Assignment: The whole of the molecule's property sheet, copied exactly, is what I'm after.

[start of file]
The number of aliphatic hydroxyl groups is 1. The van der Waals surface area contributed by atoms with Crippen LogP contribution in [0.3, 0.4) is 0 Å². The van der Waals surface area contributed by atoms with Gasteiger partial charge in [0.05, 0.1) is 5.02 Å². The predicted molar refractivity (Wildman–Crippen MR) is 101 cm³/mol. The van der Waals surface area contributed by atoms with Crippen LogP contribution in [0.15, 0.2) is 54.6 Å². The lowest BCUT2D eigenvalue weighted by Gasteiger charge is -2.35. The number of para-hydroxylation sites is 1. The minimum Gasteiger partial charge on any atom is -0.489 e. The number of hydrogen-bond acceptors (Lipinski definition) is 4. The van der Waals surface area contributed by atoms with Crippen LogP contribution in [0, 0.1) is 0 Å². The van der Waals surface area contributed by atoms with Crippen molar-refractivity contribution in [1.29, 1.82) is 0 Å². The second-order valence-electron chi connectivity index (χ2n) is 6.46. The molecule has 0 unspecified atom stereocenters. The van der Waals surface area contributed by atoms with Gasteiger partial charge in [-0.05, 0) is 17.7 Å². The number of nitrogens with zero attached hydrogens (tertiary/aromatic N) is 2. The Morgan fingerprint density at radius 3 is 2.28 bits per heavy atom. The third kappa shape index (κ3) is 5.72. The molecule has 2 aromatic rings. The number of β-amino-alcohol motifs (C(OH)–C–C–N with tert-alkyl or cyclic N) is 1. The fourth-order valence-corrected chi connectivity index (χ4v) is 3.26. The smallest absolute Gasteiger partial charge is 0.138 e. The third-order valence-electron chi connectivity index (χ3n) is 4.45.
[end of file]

The number of aliphatic hydroxyl groups is 1. The van der Waals surface area contributed by atoms with Crippen LogP contribution in [0.3, 0.4) is 0 Å². The van der Waals surface area contributed by atoms with Gasteiger partial charge in [0.05, 0.1) is 5.02 Å². The predicted molar refractivity (Wildman–Crippen MR) is 101 cm³/mol. The van der Waals surface area contributed by atoms with Crippen LogP contribution in [0.15, 0.2) is 54.6 Å². The lowest BCUT2D eigenvalue weighted by Gasteiger charge is -2.35. The number of para-hydroxylation sites is 1. The minimum Gasteiger partial charge on any atom is -0.489 e. The number of hydrogen-bond acceptors (Lipinski definition) is 4. The van der Waals surface area contributed by atoms with Crippen LogP contribution in [0, 0.1) is 0 Å². The van der Waals surface area contributed by atoms with Crippen molar-refractivity contribution in [1.29, 1.82) is 0 Å². The second-order valence-electron chi connectivity index (χ2n) is 6.46. The molecule has 0 unspecified atom stereocenters. The van der Waals surface area contributed by atoms with Gasteiger partial charge in [-0.05, 0) is 17.7 Å². The number of nitrogens with zero attached hydrogens (tertiary/aromatic N) is 2. The Morgan fingerprint density at radius 3 is 2.28 bits per heavy atom. The third kappa shape index (κ3) is 5.72. The molecule has 2 aromatic rings. The number of β-amino-alcohol motifs (C(OH)–C–C–N with tert-alkyl or cyclic N) is 1. The fourth-order valence-corrected chi connectivity index (χ4v) is 3.26. The smallest absolute Gasteiger partial charge is 0.138 e. The third-order valence-electron chi connectivity index (χ3n) is 4.45.